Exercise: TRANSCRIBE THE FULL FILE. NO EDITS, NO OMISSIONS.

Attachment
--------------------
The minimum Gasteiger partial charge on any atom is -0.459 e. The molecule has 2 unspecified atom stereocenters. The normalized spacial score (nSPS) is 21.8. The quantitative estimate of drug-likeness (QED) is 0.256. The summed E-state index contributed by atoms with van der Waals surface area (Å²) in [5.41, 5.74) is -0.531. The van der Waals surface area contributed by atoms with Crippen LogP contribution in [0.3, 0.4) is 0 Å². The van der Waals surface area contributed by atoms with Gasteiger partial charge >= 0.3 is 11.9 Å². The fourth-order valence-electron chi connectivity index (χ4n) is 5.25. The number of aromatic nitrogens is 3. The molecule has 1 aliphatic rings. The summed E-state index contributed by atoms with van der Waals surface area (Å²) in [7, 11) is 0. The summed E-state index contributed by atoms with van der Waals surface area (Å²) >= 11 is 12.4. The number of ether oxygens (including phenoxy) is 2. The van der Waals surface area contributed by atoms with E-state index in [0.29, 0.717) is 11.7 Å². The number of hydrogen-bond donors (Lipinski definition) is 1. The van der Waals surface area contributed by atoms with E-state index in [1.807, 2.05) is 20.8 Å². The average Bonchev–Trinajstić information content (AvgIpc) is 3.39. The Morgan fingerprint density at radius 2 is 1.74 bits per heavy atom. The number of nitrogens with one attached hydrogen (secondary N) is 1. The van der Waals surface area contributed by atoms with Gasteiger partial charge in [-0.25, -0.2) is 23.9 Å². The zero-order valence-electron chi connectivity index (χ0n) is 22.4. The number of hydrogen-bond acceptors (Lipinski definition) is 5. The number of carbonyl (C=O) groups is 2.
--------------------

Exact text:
The minimum Gasteiger partial charge on any atom is -0.459 e. The molecule has 2 unspecified atom stereocenters. The normalized spacial score (nSPS) is 21.8. The quantitative estimate of drug-likeness (QED) is 0.256. The summed E-state index contributed by atoms with van der Waals surface area (Å²) in [5.41, 5.74) is -0.531. The van der Waals surface area contributed by atoms with Crippen LogP contribution in [0.3, 0.4) is 0 Å². The van der Waals surface area contributed by atoms with Gasteiger partial charge >= 0.3 is 11.9 Å². The fourth-order valence-electron chi connectivity index (χ4n) is 5.25. The number of aromatic nitrogens is 3. The molecule has 1 aliphatic rings. The summed E-state index contributed by atoms with van der Waals surface area (Å²) in [7, 11) is 0. The summed E-state index contributed by atoms with van der Waals surface area (Å²) >= 11 is 12.4. The number of ether oxygens (including phenoxy) is 2. The van der Waals surface area contributed by atoms with E-state index in [0.29, 0.717) is 11.7 Å². The number of hydrogen-bond donors (Lipinski definition) is 1. The van der Waals surface area contributed by atoms with E-state index in [1.807, 2.05) is 20.8 Å². The average Bonchev–Trinajstić information content (AvgIpc) is 3.39. The Morgan fingerprint density at radius 2 is 1.74 bits per heavy atom. The number of nitrogens with one attached hydrogen (secondary N) is 1. The van der Waals surface area contributed by atoms with Gasteiger partial charge in [-0.25, -0.2) is 23.9 Å². The zero-order valence-electron chi connectivity index (χ0n) is 22.4. The number of hydrogen-bond acceptors (Lipinski definition) is 5. The number of carbonyl (C=O) groups is 2.